RALEIGH, N.C. - Strates Shows, the carnival company that lost its State Fair contract to a company accused of funneling illegal campaign contributions to former Agriculture Commissioner Meg Scott Phipps, has sued her, the company and others tied to the scandal that put her in prison.
Strates, based in Orlando, Fla., ran the North Carolina State Fair midway for more than 50 years before Amusements of America took over in 2002.
The Strates lawsuit, filed Aug. 23 in U.S. District Court of Eastern North Carolina, cites fraud, conspiracy and unfair trade practices.
The 75-page lawsuit asks for unspecified damages and attorney's fees.
There are 30 defendants named in the lawsuit besides Ms. Phipps.
Also named are her former assistants Bobby McLamb, Linda Saunders, Mike Blanton and Weldon Denny; carnival operator Jimmy Drew and Amusements of America, of Augusta.
Strates contends in the lawsuit that the defendants "engaged in a common and covert scheme" to extort money and commit fraud, and worked to purposely interfere in the long-standing relationship between Strates and the state.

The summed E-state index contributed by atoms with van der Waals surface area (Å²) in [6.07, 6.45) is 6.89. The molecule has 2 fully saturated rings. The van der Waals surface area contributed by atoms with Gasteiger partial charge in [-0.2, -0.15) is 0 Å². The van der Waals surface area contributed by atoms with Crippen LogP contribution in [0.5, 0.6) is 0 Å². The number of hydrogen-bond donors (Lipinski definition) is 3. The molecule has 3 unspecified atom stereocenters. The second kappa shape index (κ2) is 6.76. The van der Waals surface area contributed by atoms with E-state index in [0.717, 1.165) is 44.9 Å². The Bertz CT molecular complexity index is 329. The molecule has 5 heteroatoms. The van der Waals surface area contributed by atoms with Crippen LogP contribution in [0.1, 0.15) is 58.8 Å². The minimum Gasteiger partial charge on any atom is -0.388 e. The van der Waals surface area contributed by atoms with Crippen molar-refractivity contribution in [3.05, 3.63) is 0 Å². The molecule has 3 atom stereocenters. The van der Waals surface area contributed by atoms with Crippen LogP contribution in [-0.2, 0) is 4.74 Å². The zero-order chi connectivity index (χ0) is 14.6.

The Strates lawsuit chronicles much of the FBI investigation that found thousands of illegal campaign contributions funneled to Ms. Phipps followed by a series of lies to cover up the scheme.
In the filing, Strates' attorneys describe a meeting where an official with Amusements of America proclaimed they "owned the Ag commissioner."
Lawyers who have represented Ms. Phipps and Mr. Blanton in the past could not be immediately reached by the Associated Press for comment Tuesday night.
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